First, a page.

Yahoo Reportedly Attracting Potential Buyers3:59 PM EST Thu. Sep. 15, 2011
Yahoo is reportedly attracting interest from potential buyers as the once high-flying Internet portal company tries to reverse its flagging fortunes.
A number of potential suitors, including private equity firm Silver Lake Partners, have contacted Yahoo about acquiring all or parts of the company, according to a story in The Wall Street Journal.
This comes little more than a week after Carol Bartz was ousted as CEO after she failed to turn the company around during her nearly three-year term. Bartz's firing came after company directors studied Yahoo's assets and performance, and concluded the company wasn't performing as well as it could. The board came to the conclusion that a change in top management was needed to turn things around.
CFO Tim Morse is serving as interim CEO while the company searches for a replacement for Bartz.
Yahoo also said at the time that it had formed an executive leadership council to conduct "a comprehensive strategic review" of the company's options "for future growth." Although the company did not explicitly say so, published stories quoted sources as saying that Yahoo was open to being acquired.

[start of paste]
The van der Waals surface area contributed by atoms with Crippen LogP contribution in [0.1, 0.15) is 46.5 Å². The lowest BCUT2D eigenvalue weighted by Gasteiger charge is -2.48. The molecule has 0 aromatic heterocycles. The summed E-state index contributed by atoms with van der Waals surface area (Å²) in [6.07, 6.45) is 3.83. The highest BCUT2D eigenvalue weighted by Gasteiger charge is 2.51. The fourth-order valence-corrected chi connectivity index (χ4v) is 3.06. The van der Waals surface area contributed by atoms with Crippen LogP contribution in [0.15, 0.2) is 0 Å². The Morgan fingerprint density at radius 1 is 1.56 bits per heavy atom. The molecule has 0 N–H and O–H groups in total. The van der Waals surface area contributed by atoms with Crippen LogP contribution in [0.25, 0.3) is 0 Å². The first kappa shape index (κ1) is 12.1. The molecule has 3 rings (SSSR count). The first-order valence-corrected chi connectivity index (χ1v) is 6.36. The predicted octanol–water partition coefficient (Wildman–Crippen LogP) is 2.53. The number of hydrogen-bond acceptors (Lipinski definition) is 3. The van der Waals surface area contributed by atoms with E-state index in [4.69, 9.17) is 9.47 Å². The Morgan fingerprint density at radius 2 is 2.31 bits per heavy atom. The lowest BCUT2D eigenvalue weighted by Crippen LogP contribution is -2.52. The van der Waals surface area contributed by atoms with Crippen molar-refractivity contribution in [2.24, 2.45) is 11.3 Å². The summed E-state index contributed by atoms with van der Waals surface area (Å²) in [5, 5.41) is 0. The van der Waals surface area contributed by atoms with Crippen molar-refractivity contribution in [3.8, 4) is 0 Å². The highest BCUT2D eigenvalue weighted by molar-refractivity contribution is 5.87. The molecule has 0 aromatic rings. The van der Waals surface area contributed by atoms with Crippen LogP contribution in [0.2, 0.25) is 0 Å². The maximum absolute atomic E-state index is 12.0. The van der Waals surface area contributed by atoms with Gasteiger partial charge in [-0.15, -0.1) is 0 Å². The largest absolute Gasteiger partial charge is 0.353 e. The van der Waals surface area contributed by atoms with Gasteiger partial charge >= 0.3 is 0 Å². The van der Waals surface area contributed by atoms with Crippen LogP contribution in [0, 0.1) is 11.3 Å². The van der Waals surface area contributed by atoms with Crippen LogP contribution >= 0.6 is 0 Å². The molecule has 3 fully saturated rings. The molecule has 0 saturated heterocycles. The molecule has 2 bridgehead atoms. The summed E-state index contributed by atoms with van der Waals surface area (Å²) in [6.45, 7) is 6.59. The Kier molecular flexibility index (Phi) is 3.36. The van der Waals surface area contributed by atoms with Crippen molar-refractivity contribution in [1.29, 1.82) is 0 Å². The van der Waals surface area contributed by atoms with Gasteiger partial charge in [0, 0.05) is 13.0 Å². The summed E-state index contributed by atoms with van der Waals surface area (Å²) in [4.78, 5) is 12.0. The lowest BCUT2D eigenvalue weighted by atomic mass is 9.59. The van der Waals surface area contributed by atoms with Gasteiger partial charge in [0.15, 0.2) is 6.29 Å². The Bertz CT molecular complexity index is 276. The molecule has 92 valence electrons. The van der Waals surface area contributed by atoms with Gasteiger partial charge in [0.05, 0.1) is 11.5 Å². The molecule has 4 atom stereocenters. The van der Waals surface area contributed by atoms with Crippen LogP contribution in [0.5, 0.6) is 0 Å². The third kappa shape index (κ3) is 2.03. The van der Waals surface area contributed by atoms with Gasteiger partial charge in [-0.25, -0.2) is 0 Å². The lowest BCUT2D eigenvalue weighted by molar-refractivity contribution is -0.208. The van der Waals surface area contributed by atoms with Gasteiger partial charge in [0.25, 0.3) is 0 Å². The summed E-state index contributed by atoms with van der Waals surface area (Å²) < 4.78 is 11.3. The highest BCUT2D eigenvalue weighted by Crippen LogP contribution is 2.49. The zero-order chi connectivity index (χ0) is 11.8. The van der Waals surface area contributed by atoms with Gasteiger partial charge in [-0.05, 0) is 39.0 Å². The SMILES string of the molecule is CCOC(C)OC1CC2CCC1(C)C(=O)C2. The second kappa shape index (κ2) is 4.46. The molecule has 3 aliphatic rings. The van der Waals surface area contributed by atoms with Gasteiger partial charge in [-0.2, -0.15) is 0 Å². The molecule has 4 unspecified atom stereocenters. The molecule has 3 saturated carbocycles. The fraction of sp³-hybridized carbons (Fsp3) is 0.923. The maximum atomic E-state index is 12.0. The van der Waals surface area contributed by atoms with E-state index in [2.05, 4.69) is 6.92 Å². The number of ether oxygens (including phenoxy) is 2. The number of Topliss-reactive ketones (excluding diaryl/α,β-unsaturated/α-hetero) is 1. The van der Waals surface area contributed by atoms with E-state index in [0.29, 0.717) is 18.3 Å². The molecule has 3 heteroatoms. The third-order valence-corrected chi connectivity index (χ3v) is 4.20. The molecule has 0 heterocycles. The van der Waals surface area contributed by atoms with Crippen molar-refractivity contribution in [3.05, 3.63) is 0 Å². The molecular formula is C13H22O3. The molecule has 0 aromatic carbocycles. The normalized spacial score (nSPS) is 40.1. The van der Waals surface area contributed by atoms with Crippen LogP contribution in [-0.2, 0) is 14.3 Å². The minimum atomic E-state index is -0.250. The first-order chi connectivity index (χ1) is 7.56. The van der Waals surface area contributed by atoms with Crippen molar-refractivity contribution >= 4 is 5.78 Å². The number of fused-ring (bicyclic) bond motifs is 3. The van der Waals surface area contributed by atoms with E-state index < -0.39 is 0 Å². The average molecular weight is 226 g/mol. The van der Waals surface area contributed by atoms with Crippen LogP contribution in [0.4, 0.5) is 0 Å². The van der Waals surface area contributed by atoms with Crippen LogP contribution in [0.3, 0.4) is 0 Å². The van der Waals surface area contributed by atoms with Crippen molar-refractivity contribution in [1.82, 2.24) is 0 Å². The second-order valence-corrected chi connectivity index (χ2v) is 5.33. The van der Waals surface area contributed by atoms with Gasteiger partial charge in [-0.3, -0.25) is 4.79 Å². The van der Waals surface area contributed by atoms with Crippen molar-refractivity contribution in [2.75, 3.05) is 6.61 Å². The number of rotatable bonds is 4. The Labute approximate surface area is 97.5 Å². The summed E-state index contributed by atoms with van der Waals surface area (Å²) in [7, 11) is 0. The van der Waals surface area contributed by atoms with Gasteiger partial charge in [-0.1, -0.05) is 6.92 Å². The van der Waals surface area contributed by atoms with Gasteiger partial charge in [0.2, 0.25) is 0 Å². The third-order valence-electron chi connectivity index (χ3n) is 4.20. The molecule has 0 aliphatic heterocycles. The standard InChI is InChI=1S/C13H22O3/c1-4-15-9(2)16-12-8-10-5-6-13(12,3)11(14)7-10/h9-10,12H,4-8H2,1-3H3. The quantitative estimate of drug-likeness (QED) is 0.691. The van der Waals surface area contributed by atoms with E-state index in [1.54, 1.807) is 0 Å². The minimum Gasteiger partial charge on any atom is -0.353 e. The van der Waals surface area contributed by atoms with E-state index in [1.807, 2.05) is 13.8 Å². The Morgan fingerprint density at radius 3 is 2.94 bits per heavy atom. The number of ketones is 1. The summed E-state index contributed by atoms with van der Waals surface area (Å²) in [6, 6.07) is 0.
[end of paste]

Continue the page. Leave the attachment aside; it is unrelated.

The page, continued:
While The Wall Street Journal indicated that a number of potential buyers had contacted Yahoo, Silver Lake Partners was the only one specifically named in the story. The article also said that potential buyers might not pursue an acquisition unless the company sells its Asia holdings, including a 40-percent stake in China-based Alibaba Group Holding Ltd. and a 35-percent stake in Yahoo Japan.
Yahoo has not commented on the report.
The New York Times, meanwhile reported Thursday that Yahoo, AOL and Microsoft have reportedly established a partnership under which they will sell advertisements for each other. The three-way deal is seen as an effort to compete against Google and its domination of the search advertising market.
Microsoft and Yahoo already have an advertising alliance. But problems integrating Yahoo's operations with Microsoft's adCenter platform have resulted in less search-related ad revenue than anticipated.